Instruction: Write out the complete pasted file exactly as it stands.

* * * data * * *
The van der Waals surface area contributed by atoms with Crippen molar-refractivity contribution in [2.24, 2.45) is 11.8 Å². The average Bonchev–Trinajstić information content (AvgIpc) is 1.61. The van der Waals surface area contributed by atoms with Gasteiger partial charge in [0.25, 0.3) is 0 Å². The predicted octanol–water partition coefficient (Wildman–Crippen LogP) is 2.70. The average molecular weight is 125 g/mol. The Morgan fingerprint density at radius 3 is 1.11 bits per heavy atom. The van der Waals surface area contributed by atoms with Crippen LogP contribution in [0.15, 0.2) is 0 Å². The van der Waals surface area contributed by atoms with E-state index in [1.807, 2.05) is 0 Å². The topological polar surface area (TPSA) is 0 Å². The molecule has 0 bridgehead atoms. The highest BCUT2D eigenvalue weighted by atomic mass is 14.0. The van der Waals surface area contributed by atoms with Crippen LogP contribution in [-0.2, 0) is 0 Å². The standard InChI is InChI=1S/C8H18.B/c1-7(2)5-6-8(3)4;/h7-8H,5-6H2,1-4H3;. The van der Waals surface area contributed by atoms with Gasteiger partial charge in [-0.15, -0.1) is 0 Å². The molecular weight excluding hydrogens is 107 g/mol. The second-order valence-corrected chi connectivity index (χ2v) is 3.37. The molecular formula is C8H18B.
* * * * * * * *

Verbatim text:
The van der Waals surface area contributed by atoms with Crippen molar-refractivity contribution in [2.24, 2.45) is 11.8 Å². The average Bonchev–Trinajstić information content (AvgIpc) is 1.61. The van der Waals surface area contributed by atoms with Gasteiger partial charge in [0.25, 0.3) is 0 Å². The predicted octanol–water partition coefficient (Wildman–Crippen LogP) is 2.70. The average molecular weight is 125 g/mol. The Morgan fingerprint density at radius 3 is 1.11 bits per heavy atom. The van der Waals surface area contributed by atoms with Crippen LogP contribution in [0.15, 0.2) is 0 Å². The van der Waals surface area contributed by atoms with E-state index in [1.807, 2.05) is 0 Å². The topological polar surface area (TPSA) is 0 Å². The molecule has 0 bridgehead atoms. The highest BCUT2D eigenvalue weighted by atomic mass is 14.0. The van der Waals surface area contributed by atoms with Crippen LogP contribution in [-0.2, 0) is 0 Å². The standard InChI is InChI=1S/C8H18.B/c1-7(2)5-6-8(3)4;/h7-8H,5-6H2,1-4H3;. The van der Waals surface area contributed by atoms with Gasteiger partial charge in [-0.15, -0.1) is 0 Å². The molecular weight excluding hydrogens is 107 g/mol. The second-order valence-corrected chi connectivity index (χ2v) is 3.37. The molecular formula is C8H18B.